Game of Thrones: Why building the Wall was bad idea for Westeros

170922_Building the Wall (3)

Most people in Westeros seem to believe that building the Wall in the north of the continent was a good idea. The Wall kept the Whitewalkers outside major population areas and allowed a relatively weak force – the Night Watch – to protect the realm, the argument goes.

However, the Wall worked both ways: while it did offer some protection to the living, it also allowed the Night King to raise an army in secret, gather his resources for decades – if not more – and hide his true capabilities. Without the Wall, the Night King would have been confronted much sooner – before he had a huge army and an ice dragon to help him out. Without the Wall, Whitewalkers could have wandered around the continent posing a danger – but also making it clear to everyone that they exist. Once the wall was erected, it became easy to downplay the threat they presented. Westeros now confronts a huge invading army that should never have been allowed to form in the first place.
The Wall acted as a barrier to both trade and ideas. The wildlings, who were forced to live north of the Wall, developed mature political institutions, laws and ideas – like a form of democracy and belief in personal freedom. Without access to the resources of the Realm, however, they were forced to engage in constant warfare; their political ideas and their experience in combatting Whitewalkers could not penetrate the Seven Kingdoms. The Wall created hostility between peoples who could have been natural allies.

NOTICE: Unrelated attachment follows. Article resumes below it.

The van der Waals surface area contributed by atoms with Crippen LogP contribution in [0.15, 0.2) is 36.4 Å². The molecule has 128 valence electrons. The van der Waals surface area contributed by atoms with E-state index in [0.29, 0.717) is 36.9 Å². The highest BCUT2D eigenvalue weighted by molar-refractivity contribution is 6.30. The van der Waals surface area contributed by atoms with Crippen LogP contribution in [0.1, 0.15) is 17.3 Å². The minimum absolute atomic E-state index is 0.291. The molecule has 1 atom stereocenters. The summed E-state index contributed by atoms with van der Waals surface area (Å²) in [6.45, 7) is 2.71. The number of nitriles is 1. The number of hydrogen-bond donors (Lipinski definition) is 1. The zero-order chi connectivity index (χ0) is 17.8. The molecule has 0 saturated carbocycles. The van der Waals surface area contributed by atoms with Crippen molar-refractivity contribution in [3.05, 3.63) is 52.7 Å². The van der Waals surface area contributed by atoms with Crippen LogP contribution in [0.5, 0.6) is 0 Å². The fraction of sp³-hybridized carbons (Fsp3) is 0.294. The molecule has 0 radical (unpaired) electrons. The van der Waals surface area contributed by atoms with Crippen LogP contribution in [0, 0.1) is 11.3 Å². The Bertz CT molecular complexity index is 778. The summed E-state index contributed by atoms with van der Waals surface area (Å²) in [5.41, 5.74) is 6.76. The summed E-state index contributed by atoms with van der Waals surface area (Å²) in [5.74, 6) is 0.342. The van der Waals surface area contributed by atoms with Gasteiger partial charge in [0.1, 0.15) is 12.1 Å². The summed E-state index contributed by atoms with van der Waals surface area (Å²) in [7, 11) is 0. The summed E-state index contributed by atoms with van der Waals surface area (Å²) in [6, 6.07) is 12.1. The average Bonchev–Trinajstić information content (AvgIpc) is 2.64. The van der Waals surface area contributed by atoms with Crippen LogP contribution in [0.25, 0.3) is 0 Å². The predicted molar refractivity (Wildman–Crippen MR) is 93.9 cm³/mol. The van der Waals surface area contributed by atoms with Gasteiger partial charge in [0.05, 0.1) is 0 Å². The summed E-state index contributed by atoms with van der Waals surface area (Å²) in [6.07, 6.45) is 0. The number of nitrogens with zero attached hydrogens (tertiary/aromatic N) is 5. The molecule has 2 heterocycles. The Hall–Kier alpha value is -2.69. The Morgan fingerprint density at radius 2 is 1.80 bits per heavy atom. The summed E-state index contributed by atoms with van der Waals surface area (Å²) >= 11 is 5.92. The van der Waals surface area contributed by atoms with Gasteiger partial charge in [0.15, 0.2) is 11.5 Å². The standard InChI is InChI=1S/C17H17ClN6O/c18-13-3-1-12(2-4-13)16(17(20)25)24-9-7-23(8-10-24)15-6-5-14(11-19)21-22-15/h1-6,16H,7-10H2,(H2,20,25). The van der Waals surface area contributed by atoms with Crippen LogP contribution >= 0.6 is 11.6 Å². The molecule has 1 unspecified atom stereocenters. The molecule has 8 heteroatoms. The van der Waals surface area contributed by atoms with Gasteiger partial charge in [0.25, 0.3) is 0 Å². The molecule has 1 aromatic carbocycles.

The Wall created the illusion of safety – but as nobody knew how it was built this safety has always been relative. Still, having the Wall as protection allowed rulers in Westeros to starve the Night Watch of resources and concentrate on fighting one another – rather than the real enemy.
In the end, all walls break down. Once the Night King is defeated, the next rulers of Westeros should concentrate on trying to integrate and modernise, rather than cordon off the northern part of their continent.



Author: Dr. Csaba Tóth, Director of Strategy at Republikon Institute, a liberal Think Tank based in Budapest. He is also author of two books on Science Fiction and Politics.